Rules and regulations for the crypto industry are coming at a breakneck speed after the European Union announced a set of its own last week.
Well, that is being welcomed by the crypto industry which has appeared positive that at least a dialogue on digital assets was doing the rounds globally.
IOSCO's worldwide strategy for regulating crypto assets and digital markets comes a week after the global watchdog announced that the group would soon submit the first set of international standards for crypto assets.
Also, last week, member states of the European Union approved the world's first complete set of laws to regulate cryptos on Tuesday, putting pressure on other nations like the United Kingdom and the United States to follow suit.
Asia is also racing ahead on crypto rules.
Crypto firms have been advocating for a worldwide approach to regulation because different countries have different standards, and it is usually only required to comply with anti-money laundering inspections.
These steps were taken after, in November of last year, crypto exchange FTX filed for bankruptcy in the United States due to liquidity difficulty.
Regulators worldwide stepped in to prevent potential conflicts of interest by imposing new laws on FTX-style crypto "conglomerates" that house several businesses under one roof with inadequate protections for consumer money.
What IOSCO Has to Say
"The time has come to an end the regulatory uncertainty characterising crypto activities. Today's consultation paper received unanimous support from the IOSCO Board and is the outcome of an intense period of regulatory risk analysis, information sharing and capacity building," said Servais
"As such, it will mark a turning point in addressing the very clear and proximate risks to investor protection and market integrity risks. With 130 members worldwide regulating more than 95% of the world's securities markets, IOSCO is best positioned to deliver an effective and globally consistent set of policy recommendations," added IOSCO's chair.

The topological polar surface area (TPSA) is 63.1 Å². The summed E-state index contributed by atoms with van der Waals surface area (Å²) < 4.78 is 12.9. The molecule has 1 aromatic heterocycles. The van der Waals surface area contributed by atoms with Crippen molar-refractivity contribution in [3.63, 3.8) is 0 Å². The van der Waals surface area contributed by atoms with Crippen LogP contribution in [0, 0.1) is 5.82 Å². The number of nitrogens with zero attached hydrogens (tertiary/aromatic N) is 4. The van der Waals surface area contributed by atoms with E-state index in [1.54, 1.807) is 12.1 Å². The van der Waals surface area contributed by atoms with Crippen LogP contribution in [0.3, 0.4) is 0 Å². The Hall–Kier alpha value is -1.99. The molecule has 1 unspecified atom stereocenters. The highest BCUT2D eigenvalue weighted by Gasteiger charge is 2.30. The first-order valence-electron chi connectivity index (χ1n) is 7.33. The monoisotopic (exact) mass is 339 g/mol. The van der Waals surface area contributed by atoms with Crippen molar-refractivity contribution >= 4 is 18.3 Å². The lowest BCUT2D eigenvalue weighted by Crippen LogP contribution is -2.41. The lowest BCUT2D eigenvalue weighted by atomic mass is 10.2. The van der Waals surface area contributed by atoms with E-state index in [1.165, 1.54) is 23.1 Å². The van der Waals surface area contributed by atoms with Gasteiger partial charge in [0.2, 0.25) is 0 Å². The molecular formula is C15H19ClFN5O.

Conflicts of interest, market manipulation, international collaboration among regulators, safekeeping of digital assets, operational concerns, and the handling of retail clients are all addressed in the proposed guidelines.
The steps announced will use well-established protections from traditional markets to eradicate conflicts among crypto transaction parties.
The watchdog intends to finish guidelines by the end of the year and anticipates its 130 members worldwide will use them to fill gaps in national rulebooks, doing away with fragmented regulation and the opportunity for corporations to play off regulators against one other.
IOSCO, which includes the SEC, the FSA of Japan, the FCA of the UK, and the BaFin of Germany, is seeking public input on the proposed legislation.
The move comes as the European Union finalised the world's first set of comprehensive guidelines this month, increasing the onus on the United Kingdom, the United States, and other countries to establish their standards.
Regulation proposals for decentralised financial systems are expected from IOSCO later this summer.
The policy suggestions were developed under the leadership of LIM Tuang Lee, Chair of the IOSCO Board-Level Fintech Task Force.
"The Recommendations in IOSCO's Consultation Report set expectations and guardrails to regulate and supervise crypto-asset markets, which are inherently cross-border in nature. Crypto-asset service providers need to address unacceptable conflicts of interest and take far more seriously the right of clients to have their monies and assets carefully minded and accounted for," said Lee.
"It is time for regulators to work together across borders and various jurisdictions to ensure that investor protection and market integrity are upheld in crypto-asset markets."
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